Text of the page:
Born to a modest family from the southern port city of Sidon on 1 November 1944, al-Hariri went to Saudi Arabia when he turned 18 to carve a career. After years of working various jobs, al-Hariri founded his first construction company in the early 1970s.
In 1977, he struck gold when he took up the challenge of building in just six months a palace for the late Saudi king Khalid in the resort of Taif before an Islamic summit, as a sub-contractor for Oger, an affiliate of a French group.
Al-Hariri won the confidence of then-crown prince Fahd, now Saudi Arabia's king, and was awarded the rare privilege of Saudi nationality.
He then went on to become Saudi Arabia's leading entrepreneur, acquiring Oger in 1979 and founding Oger International, based in Paris.
A massive car bomb killed
al-Hariri and several others
Al-Hariri's interests extended across banking, real estate, oil, industry and telecommunications.
He founded a television station, Future TV, in Beirut and purchased stakes in several Lebanese newspapers.
He was the biggest shareholder in Solidere, the joint-stock company that sent bulldozers to revive central Beirut after Lebanon's 15-year civil war.
But politics remained a fixation for the burly businessman. In 1982, he donated $12 million to Lebanese victims of Israel's devastating invasion and helped clean up Beirut streets with his own money.
Al-Hariri also used his personal wealth to finance the Taif national reconciliation accords in 1989 which put an end to the civil war.
A Sunni Muslim, he was first named prime minister at the relatively young age of 48 in 1992 when Lebanon was desperately seeking a saviour to help the country emerge from the destruction of the war.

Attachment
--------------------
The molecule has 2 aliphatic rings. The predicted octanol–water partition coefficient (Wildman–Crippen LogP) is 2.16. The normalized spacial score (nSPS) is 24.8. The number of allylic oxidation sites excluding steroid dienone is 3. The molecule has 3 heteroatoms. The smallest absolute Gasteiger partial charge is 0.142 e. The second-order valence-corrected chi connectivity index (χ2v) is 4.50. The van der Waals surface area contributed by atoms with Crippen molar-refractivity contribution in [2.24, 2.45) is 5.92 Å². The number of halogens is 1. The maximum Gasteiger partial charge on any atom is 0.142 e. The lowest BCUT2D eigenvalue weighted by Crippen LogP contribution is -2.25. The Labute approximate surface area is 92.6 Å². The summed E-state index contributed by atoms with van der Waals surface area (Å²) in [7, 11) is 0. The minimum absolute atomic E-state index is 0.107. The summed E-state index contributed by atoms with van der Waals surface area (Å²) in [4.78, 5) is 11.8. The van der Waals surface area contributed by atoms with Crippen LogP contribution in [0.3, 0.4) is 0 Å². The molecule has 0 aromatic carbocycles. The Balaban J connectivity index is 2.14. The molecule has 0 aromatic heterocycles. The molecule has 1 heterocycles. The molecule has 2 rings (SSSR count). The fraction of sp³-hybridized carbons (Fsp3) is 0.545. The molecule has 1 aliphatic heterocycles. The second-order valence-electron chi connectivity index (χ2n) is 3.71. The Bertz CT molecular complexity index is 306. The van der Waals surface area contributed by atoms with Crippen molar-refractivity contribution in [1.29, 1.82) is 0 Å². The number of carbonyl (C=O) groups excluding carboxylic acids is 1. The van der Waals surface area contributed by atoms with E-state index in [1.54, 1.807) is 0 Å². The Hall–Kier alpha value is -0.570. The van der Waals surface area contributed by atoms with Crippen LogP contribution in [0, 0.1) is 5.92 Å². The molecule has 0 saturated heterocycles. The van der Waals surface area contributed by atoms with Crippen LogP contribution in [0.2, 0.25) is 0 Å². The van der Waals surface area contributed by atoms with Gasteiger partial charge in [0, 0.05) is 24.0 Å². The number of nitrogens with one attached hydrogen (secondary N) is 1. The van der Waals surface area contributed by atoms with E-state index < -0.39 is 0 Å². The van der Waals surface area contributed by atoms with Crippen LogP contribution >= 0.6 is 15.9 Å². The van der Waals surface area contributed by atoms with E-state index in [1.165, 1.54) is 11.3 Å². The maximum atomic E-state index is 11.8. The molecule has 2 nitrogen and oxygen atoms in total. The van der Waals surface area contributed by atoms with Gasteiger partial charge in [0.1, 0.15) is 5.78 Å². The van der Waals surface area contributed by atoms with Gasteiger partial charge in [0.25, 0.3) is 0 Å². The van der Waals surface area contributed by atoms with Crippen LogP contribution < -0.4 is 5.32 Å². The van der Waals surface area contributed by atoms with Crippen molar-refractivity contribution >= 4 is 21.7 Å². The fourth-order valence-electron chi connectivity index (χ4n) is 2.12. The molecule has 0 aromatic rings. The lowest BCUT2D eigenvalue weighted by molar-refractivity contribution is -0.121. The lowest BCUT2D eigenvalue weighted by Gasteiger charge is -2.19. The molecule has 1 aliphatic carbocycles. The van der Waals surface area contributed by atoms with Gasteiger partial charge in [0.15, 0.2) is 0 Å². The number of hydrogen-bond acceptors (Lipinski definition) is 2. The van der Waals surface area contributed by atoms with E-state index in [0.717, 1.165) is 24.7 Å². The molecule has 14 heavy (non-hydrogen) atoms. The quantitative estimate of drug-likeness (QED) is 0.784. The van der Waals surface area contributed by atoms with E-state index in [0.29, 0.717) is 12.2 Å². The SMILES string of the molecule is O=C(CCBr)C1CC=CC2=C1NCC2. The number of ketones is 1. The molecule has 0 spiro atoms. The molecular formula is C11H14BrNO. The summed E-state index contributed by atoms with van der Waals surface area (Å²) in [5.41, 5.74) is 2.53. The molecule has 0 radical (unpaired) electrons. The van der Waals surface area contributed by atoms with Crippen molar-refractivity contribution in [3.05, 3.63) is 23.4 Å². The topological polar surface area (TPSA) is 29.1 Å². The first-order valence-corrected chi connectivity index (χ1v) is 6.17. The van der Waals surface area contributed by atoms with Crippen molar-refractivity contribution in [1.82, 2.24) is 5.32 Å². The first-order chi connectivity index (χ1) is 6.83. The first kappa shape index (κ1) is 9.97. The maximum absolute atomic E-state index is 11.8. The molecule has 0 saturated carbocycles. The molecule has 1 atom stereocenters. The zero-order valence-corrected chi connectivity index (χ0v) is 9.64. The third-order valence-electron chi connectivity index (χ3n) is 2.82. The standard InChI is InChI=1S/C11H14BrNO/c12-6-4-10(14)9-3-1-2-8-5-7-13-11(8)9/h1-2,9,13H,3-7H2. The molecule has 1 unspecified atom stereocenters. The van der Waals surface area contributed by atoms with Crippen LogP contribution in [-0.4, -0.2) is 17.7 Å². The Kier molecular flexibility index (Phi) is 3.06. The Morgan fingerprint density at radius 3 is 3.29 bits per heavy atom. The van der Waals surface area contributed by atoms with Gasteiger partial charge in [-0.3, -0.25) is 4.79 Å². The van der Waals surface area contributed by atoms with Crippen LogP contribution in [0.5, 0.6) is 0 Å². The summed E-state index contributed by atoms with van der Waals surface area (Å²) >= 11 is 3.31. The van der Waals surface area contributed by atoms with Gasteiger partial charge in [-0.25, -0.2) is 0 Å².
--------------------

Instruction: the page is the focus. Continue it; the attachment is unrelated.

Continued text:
Despite many setbacks, al-Hariri was regarded as the great political survivor; he remained in office for most of the past 12 years, heading five governments, before stepping down in October 2004 amid a bitter rift with President Emile Lahud.
His resignation came as Lebanon appeared to be in real need for his international contacts to deal with a UN Security Council resolution demanding an end to Syria's military and political roles in Lebanon.
Al-Hariri, political sources say, first contemplated quitting office minutes after he was told by Syrian President Bashar al-Asad in August that Damascus wanted to extend the term in office of his rival Lahud.
Having fallen in and out of favour with Damascus over the years, he had recently joined calls by the opposition for Syrian troops to quit Lebanon in the run-up to a general election in May.
Friction with Lahud helped chase al-Hariri from office in 1998 amid accusations he neglected the country's poor. It hobbled the prime minister's efforts to handle Lebanon's debt that exploded during the post-war reconstruction project he spearheaded.
The Sunni Muslim was back in power in 2000 after a landslide election victory as many Lebanese saw no alternative to reversing an economic slide that worsened in his absence.
Al-Hariri and Lahud were rivals
on the Lebanese political scene
But optimism about the businessman's ability to resurrect Lebanon as a financial and tourism hub was tempered by the mounting number of battles fought with Lahud loyalists over privatisation and other cost-cutting plans.
When Lebanon faced a financial crisis in 2002, al-Hariri persuaded France to host an international summit of lenders who pledged enough cash to avert a meltdown.
The construction tycoon's ties with European, Asian and Arab leaders helped keep Lebanon out of an abyss of debt run up during efforts to rebuild Beirut, including an expensive downtown area that rose from the ruins to become top-end property hawked by a company al-Hariri largely owned.
Businessmen praised him for cutting through a paralysed Lebanese state bureaucracy and rebuilding war-shattered Beirut.
But hopes that an economic renaissance would flower with a Middle East peace process wilted with it instead.
He was married twice and had seven children.